Claude Giroux: Flyers are a 'desperate team'

Claude Giroux: Flyers are a 'desperate team'

February 7, 2013, 11:30 pm

After beating the Panthers, 7-1, on Jan. 26, Claude Giroux and the Flyers fell to Florida in a 3-2 shootout loss. (USA Today Images)

It was right there for them. Then it slipped away.

The Flyers had a one-goal lead in the third period of Thursday’s game against the Panthers at Wells Fargo Center. Things looked good. Six games earlier, in Florida, the Flyers throttled the Panthers and won by six goals. It appeared as though the orange and black would get a second victory over Florida in as many games this season. It seemed that way, but it didn’t go down that way.

The Flyers gave up a power-play goal in the third period that tied the contest. They had chances to win in overtime that didn’t work out. Then they watched the Panthers’ first two skaters score during the shootout. And that was that. Florida won, 3-2 (see story).

The Flyers picked up a point, but they didn’t seem so happy about it. They are 4-6-1 now. Almost a quarter of the lockout-shortened season is already gone -- just like that, while you were blinking or getting up to get a beverage from the fridge. One point would be fine on most nights in most seasons, but this year is different.

After the game, Claude Giroux did not look happy. He stood in the locker room with his arms folded and gave his appraisal of the situation. It was not a cheery take on the team's affairs.

“We need those points,” Giroux said. “We need that shootout win. We’ve got to get it done.”

That wasn’t all. He went further.

“We’re a desperate team right now,” Giroux added.
 
The Flyers played with energy and urgency in the overtime, but Giroux and several other players didn’t pat themselves on the back of their sweaters for it. Quite the opposite, actually. To hear them tell it, anything they did right on Thursday was overshadowed by what went wrong: their slow start in the first period and their missed opportunities on two power plays in the third period.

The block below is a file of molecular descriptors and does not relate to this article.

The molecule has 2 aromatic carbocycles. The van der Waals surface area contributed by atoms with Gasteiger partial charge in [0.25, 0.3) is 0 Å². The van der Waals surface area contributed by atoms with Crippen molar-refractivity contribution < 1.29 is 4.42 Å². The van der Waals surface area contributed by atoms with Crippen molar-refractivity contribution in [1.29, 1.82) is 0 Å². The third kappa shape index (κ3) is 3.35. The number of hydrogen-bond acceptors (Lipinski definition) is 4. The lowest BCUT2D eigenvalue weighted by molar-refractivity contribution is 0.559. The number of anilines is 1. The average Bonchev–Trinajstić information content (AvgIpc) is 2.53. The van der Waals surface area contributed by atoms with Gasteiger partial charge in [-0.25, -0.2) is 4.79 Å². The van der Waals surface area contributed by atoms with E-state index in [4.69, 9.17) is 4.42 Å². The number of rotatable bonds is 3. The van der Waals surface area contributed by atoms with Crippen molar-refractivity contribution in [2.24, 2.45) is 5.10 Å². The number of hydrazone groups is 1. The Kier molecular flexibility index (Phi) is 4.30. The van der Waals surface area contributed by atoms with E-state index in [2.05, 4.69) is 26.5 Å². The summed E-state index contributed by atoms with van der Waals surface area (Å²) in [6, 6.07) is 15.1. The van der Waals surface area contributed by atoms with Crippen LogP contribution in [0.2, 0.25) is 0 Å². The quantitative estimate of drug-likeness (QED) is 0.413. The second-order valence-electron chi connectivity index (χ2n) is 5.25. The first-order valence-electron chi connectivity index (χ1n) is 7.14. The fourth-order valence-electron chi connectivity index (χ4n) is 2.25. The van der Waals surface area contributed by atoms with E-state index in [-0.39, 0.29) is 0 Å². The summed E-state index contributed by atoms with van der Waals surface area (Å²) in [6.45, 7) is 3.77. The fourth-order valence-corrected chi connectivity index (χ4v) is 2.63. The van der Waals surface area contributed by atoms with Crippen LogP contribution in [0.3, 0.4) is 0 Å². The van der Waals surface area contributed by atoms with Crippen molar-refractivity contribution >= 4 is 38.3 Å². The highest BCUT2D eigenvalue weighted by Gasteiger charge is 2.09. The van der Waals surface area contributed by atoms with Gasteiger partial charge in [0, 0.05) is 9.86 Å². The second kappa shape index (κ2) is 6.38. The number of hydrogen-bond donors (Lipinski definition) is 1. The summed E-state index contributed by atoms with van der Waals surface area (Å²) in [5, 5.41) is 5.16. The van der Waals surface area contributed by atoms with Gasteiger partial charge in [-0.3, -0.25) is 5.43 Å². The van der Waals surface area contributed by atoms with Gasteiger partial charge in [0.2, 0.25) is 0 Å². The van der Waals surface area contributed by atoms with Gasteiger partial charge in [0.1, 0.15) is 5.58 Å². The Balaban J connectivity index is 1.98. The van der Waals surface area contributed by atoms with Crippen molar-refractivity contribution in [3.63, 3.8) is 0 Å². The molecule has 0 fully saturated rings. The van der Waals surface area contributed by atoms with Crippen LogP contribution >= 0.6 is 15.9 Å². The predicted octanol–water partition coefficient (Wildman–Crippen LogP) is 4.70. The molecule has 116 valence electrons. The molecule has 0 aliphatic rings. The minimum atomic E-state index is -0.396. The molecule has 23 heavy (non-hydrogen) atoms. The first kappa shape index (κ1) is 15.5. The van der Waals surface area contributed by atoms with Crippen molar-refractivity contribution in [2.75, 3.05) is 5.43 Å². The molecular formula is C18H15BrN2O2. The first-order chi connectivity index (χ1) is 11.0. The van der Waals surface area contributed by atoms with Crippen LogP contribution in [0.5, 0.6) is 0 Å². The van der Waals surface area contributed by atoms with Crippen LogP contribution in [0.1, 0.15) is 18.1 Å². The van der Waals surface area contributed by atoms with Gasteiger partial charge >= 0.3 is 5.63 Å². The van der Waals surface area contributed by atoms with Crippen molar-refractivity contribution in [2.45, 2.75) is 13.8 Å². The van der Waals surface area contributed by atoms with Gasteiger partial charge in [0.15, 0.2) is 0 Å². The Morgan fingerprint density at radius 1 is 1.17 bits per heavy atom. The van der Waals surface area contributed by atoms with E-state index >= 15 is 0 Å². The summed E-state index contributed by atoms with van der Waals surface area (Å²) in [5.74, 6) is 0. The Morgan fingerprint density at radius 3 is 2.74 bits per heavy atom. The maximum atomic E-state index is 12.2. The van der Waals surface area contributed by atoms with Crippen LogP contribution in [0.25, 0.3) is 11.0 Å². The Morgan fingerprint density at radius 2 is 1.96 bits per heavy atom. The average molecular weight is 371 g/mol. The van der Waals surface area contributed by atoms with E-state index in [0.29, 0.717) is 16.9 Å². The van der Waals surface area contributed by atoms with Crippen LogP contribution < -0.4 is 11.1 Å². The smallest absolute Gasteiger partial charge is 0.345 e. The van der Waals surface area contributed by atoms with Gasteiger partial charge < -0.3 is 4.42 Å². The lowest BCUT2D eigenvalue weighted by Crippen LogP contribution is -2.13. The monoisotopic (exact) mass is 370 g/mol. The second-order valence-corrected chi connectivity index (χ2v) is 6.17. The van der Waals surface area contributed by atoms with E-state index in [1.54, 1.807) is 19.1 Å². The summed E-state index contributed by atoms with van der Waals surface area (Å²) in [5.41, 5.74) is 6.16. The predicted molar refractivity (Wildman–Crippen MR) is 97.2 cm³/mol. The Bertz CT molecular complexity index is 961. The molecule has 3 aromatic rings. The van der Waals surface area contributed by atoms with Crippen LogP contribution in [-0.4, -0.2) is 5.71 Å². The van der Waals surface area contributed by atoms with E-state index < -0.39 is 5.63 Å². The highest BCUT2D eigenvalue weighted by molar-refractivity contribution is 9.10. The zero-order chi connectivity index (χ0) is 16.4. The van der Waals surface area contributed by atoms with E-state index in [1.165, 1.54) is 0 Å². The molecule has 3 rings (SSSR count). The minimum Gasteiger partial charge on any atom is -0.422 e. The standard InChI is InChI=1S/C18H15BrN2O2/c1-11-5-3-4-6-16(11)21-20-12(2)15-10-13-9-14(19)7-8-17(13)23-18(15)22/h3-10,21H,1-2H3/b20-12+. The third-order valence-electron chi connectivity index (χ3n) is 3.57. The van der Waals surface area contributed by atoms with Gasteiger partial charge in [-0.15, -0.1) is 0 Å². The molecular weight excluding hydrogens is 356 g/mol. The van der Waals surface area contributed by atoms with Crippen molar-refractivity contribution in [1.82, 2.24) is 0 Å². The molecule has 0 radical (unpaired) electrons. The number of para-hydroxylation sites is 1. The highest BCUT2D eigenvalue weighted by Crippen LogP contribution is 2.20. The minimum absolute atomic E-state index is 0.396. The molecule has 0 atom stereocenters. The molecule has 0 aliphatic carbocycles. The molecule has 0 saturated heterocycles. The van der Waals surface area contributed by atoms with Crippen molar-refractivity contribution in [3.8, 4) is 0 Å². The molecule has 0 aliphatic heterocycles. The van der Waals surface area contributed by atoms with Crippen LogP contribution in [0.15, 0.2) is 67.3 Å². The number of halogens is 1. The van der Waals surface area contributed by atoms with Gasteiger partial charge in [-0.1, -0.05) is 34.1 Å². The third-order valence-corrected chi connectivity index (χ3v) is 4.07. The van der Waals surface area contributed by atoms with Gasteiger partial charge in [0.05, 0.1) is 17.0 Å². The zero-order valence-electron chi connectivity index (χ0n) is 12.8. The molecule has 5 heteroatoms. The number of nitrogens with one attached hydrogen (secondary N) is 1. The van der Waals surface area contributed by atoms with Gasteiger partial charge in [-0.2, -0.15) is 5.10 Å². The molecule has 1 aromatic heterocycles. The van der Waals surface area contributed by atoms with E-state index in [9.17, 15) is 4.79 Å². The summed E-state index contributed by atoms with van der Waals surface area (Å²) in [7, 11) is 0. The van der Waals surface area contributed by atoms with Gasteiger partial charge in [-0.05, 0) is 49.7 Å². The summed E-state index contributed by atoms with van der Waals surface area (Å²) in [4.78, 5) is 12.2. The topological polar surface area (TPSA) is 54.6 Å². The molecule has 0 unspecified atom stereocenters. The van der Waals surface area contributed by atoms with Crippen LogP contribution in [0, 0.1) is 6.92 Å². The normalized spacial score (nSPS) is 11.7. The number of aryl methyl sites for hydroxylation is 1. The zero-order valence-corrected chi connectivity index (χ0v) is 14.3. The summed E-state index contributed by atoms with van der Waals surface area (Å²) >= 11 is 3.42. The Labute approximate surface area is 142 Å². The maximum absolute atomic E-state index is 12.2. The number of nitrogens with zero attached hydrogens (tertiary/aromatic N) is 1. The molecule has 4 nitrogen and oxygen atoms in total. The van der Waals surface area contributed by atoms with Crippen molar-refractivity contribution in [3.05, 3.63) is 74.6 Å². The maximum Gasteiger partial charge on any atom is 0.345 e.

“We should be a desperate team,” Kimmo Timonen said when asked if he agreed with Giroux’s assessment of the season. “But the way we came out in the first period, that’s not a desperate team. That has to be a good teaching point for us moving forward. Every game matters. Every period matters. We’re not the team that’s 10-0. We can’t afford to lose the first period like that. Based on that, I think we lost a point [on Thursday].”

Peter Laviolette didn’t disagree. He said the first period “just seemed quiet.” He wasn't so thrilled with the rest of the game, either.

“We had opportunities in the middle period and on the power plays, chances to win a game and we didn’t do it,” Laviolette said.

It is how things have gone for them this year. There have been chances to win but not enough actual victories. After being one of the best offensive teams in the league a year ago, the Flyers have scored more than two goals just twice in 11 games. It is not what they or anyone else expected.

In any other season, the slow start would be unfortunate -- something on the order of a mild irritation. Again, this is not any other season. The slow start is clearly chafing them. You can hear the frustration in so many answers to so many different questions.

“I don’t know what it is or how to fix it,” said Matt Read, who scored his fourth goal of the season. “We’ve been coming out flat every night.”

Read shook his head a little as he talked. His frustration was evident. He couldn’t hide it. None of them can.

“When it’s a tie game late in the game, you’ve got to get pucks to the net and look for rebounds, a dirty goal,” Read continued. “It just didn’t happen. We need to keep working on that. We need to learn how to close out games.”

The Flyers picked up a point on Thursday. They didn’t sound too excited about it. That’s how it goes when the season is shorter and accelerated. The desperation sets in quicker.